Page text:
Wednesday, March 9, 2011

The Leviathan

Extract: “The great Leviathan that maketh the seas to seethe like boiling pan” (xli).

In my opinion, the preceding extract is a testimony of Herman Melville’s use of irony throughout the entirety of his novel Moby Dick. In the novel Melville uses irony in his discussions on such topics as race, religion, and class/status. For the sake of this paper, however, I will argue that Melville intended to use irony in his portrayal of Moby Dick and the sea. Many have speculated that Herman Melville intended for Moby Dick to symbolize God or some sort of representation of good and righteousness. My interpretation of Moby Dick’s role stands in stark contrast to these speculations; I believe that the sea and Moby Dick, as the whale is referred to as the Leviathan throughout the novel, represent evil, fear, darkness and punishment. Accordingly, I believe that Melville, ironically and blasphemously, portrays evil in aesthetic light. “The great Leviathan that maketh the seas to seeth like boiling pan” is an extract that alludes to Moby Dick’s role as the gatekeeper of Hell (Satan), as the sea functions as Hell.

It is easy to mistakenly interpret the whale as a symbol for God or good, since Melville frequently associates this creature with great beauty, admiration, mystique, and might; however, Moby Dick is generally associated with evil, fear, and destruction: “Aside from those more obvious considerations touching Moby Dick, which could not but occasionally awaken in any man’s soul some alarm, there was another thought, or rather vague, nameless horror concerning him, which at times by its intensity completely overpowered the rest; and yet so mystical and well nigh ineffable was it, that I almost despair of putting it in a comprehensible form” (Melville, 204). Furthermore, Moby Dick is an aesthetic source of fear and darkness; he is not a good representative of God.

Moby Dick symbolizes Satan, the gatekeeper of Hell, and the sea represents Hell itself. Ironically, Melville uses aesthetic language to describe these dark concepts. For example, Melville frequently describes the beauty and allure of the sea, however, this same sea functions as a place where darkness resides:

Consider the subtleness of the sea; how its most dreaded creatures glide under water, unapparent for the most part, and treacherously hidden beneath the loveliest tints of azure. Consider also the devilish brilliance and beauty of many of its most remorseless tribes, as the dainty embellished shape of many species of sharks. Consider, once more, the universal cannibalism of the sea; all whose creatures prey upon each other, carrying on eternal war since the world began (Melville, 299).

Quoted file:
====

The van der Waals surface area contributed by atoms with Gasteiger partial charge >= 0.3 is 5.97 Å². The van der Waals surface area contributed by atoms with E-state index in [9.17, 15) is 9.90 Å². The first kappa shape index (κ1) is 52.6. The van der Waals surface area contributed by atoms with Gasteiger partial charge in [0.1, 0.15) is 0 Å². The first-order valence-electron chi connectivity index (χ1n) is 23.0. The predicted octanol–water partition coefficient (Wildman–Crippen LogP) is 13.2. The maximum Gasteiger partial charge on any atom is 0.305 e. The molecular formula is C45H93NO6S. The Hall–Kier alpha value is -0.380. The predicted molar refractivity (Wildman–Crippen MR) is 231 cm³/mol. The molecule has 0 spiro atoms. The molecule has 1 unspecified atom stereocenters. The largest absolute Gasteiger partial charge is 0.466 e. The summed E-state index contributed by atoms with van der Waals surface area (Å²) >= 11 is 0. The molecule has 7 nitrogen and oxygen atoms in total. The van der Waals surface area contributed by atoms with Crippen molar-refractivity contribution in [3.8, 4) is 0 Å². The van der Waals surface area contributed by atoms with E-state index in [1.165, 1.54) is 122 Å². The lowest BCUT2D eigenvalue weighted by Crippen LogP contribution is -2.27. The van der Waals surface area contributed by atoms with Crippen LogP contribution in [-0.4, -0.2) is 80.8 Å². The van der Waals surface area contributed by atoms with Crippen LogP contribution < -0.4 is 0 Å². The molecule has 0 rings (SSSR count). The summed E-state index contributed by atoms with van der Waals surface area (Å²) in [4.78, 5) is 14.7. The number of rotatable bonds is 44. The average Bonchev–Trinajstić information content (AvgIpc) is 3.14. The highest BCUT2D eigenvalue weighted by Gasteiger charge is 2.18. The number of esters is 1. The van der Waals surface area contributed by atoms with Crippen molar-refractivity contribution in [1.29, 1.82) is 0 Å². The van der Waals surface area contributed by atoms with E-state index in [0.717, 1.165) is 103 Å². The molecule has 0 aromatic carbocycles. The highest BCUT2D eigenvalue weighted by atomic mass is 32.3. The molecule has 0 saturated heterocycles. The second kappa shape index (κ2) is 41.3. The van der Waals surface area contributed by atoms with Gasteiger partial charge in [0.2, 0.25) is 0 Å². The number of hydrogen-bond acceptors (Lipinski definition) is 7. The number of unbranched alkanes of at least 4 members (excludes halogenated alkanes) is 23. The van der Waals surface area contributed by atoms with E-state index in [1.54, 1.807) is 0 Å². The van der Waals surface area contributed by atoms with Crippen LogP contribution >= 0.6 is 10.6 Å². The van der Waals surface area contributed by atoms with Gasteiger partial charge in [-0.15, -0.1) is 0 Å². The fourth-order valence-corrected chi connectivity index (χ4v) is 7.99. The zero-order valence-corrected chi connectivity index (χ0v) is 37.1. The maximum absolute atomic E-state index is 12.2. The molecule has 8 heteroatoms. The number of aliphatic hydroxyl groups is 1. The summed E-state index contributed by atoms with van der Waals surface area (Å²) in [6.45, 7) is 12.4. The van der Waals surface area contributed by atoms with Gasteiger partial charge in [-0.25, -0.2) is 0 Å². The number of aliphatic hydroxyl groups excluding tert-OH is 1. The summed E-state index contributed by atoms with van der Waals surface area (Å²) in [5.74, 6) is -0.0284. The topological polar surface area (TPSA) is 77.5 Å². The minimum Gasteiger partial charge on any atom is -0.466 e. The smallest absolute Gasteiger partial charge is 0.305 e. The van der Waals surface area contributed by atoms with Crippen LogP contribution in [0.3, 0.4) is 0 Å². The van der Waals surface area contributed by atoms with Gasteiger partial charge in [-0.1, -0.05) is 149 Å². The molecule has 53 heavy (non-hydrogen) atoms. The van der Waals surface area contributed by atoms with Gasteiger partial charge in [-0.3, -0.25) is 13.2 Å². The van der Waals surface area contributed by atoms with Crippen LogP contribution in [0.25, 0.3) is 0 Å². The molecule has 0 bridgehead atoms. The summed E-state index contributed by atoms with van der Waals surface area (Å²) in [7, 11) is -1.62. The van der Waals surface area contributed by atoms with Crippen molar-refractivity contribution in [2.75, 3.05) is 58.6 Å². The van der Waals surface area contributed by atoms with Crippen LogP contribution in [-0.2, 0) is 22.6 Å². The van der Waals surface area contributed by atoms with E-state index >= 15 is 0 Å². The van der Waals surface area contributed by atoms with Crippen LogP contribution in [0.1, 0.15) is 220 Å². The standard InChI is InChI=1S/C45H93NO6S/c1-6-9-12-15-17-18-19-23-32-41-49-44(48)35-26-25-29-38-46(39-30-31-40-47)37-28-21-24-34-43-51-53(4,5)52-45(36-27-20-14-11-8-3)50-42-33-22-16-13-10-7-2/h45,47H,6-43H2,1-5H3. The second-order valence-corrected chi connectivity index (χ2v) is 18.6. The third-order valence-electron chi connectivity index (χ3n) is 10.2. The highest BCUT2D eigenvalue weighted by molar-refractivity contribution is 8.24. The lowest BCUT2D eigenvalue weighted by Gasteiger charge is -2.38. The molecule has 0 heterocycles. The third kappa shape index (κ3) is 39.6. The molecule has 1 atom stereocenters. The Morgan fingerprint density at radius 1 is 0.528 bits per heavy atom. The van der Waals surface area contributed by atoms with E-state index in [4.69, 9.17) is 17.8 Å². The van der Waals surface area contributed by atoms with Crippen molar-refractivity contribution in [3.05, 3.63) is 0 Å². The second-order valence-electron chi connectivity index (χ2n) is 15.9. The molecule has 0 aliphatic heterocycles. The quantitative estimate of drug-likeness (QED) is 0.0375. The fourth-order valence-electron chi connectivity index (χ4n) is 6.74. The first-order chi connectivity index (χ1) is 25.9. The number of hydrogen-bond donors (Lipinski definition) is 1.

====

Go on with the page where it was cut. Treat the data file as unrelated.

Henceforth, the sea should not be seen as pure and magnificent but as glorified darkness. I believe that Melville, in a sense, places an aesthetic, alluring value upon this darkness yet he still testifies that it is inherently evil.

In our most recent class discussion the majority of the class believed that Moby Dick served to represent God, specifically in the chapter where Radney was eaten by Moby Dick. There was the belief that God (Moby Dick) avenged Steelkilt for Radney’s evils. I disagree with this notion; defiantly, Moby Dick functioned as the gatekeeper of Hell to punish Radney for his sins, “Radney was doomed and made mad” (Melville, 268). Steelkilt, on the other hand, was spared from this punishment as a result of his good-nature. The basis for my belief is the biblical portrayal of the Leviathan—a demonic sea monster that brings wrath; based on Moby Dick’s actions it seems more likely that he, the Leviathan, represents a source of torment and darkness. Additional irony kicks in when it is realized that this source of darkness serves to punish darkness/evil, just as Hell functions to do so. In conclusion, “The great Leviathan that maketh the seas to seeth like boiling pan” is an extract that alludes to Moby Dick’s role as the gatekeeper of Hell, as the sea functions as Hell.

1 comment:

  1. This is stylistically and aesthetically one of the better essays I've read for this class. Your argument, which pushes back against the class, has obvious and immediate merits. A more extended reading of the role of Leviathan in the Bible, and the way that he is used both in Psalms and in the novel, could make that case more clearly.

    While your evidence from the novel is somewhat limited, you do use the "universal cannibalism" of the sea to great effect; I'd be interested to see what else you can come up with.

    One thing that this essay doesn't get at (nor did our discussion class!) is what I see as a theme of *confusion* between the diabolical and the divine. You're making an initial stab at the case for seeing MD as evil incarnate; we've collectively gone through some reasons to think he's divine. A fuller analysis (which I hope to make on Tuesday), using material from the end of the novel, would try to deal with how this categories slip easily into one another. Also, you don't deal at all with the divine & demonic symbolism which also surrounds Captain Ahab; dealing with that seems like a prerequisite for finalizing the argument.

    Anyway, I thought your approach was good. A revision would need to deal with counterargments and with especially with Ahab (see also the last two pages of the novel, with the hawk and the sinking ship), and with Fedallah; in short, it would need to become more complicated, but this is a good beginning.